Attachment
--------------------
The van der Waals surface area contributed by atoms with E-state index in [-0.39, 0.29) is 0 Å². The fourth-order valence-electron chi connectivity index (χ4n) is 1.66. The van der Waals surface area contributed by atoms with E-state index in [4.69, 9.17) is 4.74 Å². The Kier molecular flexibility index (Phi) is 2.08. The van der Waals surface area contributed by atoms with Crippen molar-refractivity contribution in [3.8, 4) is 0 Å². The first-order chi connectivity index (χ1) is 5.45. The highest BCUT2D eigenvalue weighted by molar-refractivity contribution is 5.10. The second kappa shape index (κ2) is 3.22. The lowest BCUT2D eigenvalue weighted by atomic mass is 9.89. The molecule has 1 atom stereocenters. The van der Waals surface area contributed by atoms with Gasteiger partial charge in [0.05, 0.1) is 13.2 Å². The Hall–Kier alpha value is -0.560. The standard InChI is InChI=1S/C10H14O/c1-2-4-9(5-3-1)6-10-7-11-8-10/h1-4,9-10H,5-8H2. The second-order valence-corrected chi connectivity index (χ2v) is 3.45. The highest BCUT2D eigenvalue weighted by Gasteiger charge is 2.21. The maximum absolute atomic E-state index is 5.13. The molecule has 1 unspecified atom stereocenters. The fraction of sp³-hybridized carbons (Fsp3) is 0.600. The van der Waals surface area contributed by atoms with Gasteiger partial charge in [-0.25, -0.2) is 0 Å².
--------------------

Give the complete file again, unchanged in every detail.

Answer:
The van der Waals surface area contributed by atoms with E-state index in [-0.39, 0.29) is 0 Å². The fourth-order valence-electron chi connectivity index (χ4n) is 1.66. The van der Waals surface area contributed by atoms with E-state index in [4.69, 9.17) is 4.74 Å². The Kier molecular flexibility index (Phi) is 2.08. The van der Waals surface area contributed by atoms with Crippen molar-refractivity contribution in [3.8, 4) is 0 Å². The first-order chi connectivity index (χ1) is 5.45. The highest BCUT2D eigenvalue weighted by molar-refractivity contribution is 5.10. The second kappa shape index (κ2) is 3.22. The lowest BCUT2D eigenvalue weighted by atomic mass is 9.89. The molecule has 1 atom stereocenters. The van der Waals surface area contributed by atoms with Gasteiger partial charge in [0.05, 0.1) is 13.2 Å². The Hall–Kier alpha value is -0.560. The standard InChI is InChI=1S/C10H14O/c1-2-4-9(5-3-1)6-10-7-11-8-10/h1-4,9-10H,5-8H2. The second-order valence-corrected chi connectivity index (χ2v) is 3.45. The highest BCUT2D eigenvalue weighted by Gasteiger charge is 2.21. The maximum absolute atomic E-state index is 5.13. The molecule has 1 unspecified atom stereocenters. The fraction of sp³-hybridized carbons (Fsp3) is 0.600. The van der Waals surface area contributed by atoms with Gasteiger partial charge in [-0.25, -0.2) is 0 Å².